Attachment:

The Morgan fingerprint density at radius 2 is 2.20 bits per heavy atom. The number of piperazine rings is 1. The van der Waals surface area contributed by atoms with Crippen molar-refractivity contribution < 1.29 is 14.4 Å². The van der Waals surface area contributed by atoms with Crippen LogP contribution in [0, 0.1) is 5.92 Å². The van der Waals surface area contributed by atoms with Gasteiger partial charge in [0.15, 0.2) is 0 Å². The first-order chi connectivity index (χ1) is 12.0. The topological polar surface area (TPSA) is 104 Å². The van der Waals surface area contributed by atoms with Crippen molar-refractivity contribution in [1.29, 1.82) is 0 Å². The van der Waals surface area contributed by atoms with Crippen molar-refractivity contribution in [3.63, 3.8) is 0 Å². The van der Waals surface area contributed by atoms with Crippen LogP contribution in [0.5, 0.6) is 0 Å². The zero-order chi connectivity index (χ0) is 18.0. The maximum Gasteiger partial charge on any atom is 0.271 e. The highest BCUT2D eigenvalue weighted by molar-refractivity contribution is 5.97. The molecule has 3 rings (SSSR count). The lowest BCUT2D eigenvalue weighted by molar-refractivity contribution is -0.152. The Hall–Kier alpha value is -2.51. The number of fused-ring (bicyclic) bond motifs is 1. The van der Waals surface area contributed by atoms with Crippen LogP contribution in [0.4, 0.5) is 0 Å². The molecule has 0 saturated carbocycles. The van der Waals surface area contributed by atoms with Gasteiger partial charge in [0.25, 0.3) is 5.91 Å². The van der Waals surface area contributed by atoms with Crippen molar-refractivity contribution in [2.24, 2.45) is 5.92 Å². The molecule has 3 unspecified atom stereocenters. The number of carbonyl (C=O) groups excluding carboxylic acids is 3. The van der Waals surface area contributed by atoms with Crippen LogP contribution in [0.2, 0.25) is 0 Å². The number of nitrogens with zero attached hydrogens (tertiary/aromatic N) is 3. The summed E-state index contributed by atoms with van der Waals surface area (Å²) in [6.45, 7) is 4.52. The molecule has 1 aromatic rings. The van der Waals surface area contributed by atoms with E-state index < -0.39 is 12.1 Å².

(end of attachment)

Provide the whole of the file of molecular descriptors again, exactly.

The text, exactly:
The Morgan fingerprint density at radius 2 is 2.20 bits per heavy atom. The number of piperazine rings is 1. The van der Waals surface area contributed by atoms with Crippen molar-refractivity contribution < 1.29 is 14.4 Å². The van der Waals surface area contributed by atoms with Crippen LogP contribution in [0, 0.1) is 5.92 Å². The van der Waals surface area contributed by atoms with Gasteiger partial charge in [0.15, 0.2) is 0 Å². The first-order chi connectivity index (χ1) is 12.0. The topological polar surface area (TPSA) is 104 Å². The van der Waals surface area contributed by atoms with Crippen molar-refractivity contribution in [1.29, 1.82) is 0 Å². The van der Waals surface area contributed by atoms with Crippen molar-refractivity contribution in [3.63, 3.8) is 0 Å². The van der Waals surface area contributed by atoms with Crippen LogP contribution in [0.5, 0.6) is 0 Å². The zero-order chi connectivity index (χ0) is 18.0. The maximum Gasteiger partial charge on any atom is 0.271 e. The highest BCUT2D eigenvalue weighted by molar-refractivity contribution is 5.97. The molecule has 3 rings (SSSR count). The lowest BCUT2D eigenvalue weighted by molar-refractivity contribution is -0.152. The Hall–Kier alpha value is -2.51. The number of fused-ring (bicyclic) bond motifs is 1. The van der Waals surface area contributed by atoms with Crippen LogP contribution in [0.4, 0.5) is 0 Å². The molecule has 0 saturated carbocycles. The van der Waals surface area contributed by atoms with Gasteiger partial charge in [0.25, 0.3) is 5.91 Å². The van der Waals surface area contributed by atoms with Crippen molar-refractivity contribution in [2.24, 2.45) is 5.92 Å². The molecule has 3 unspecified atom stereocenters. The number of carbonyl (C=O) groups excluding carboxylic acids is 3. The van der Waals surface area contributed by atoms with Crippen LogP contribution in [0.2, 0.25) is 0 Å². The number of nitrogens with zero attached hydrogens (tertiary/aromatic N) is 3. The summed E-state index contributed by atoms with van der Waals surface area (Å²) in [6.45, 7) is 4.52. The molecule has 1 aromatic rings. The van der Waals surface area contributed by atoms with E-state index < -0.39 is 12.1 Å².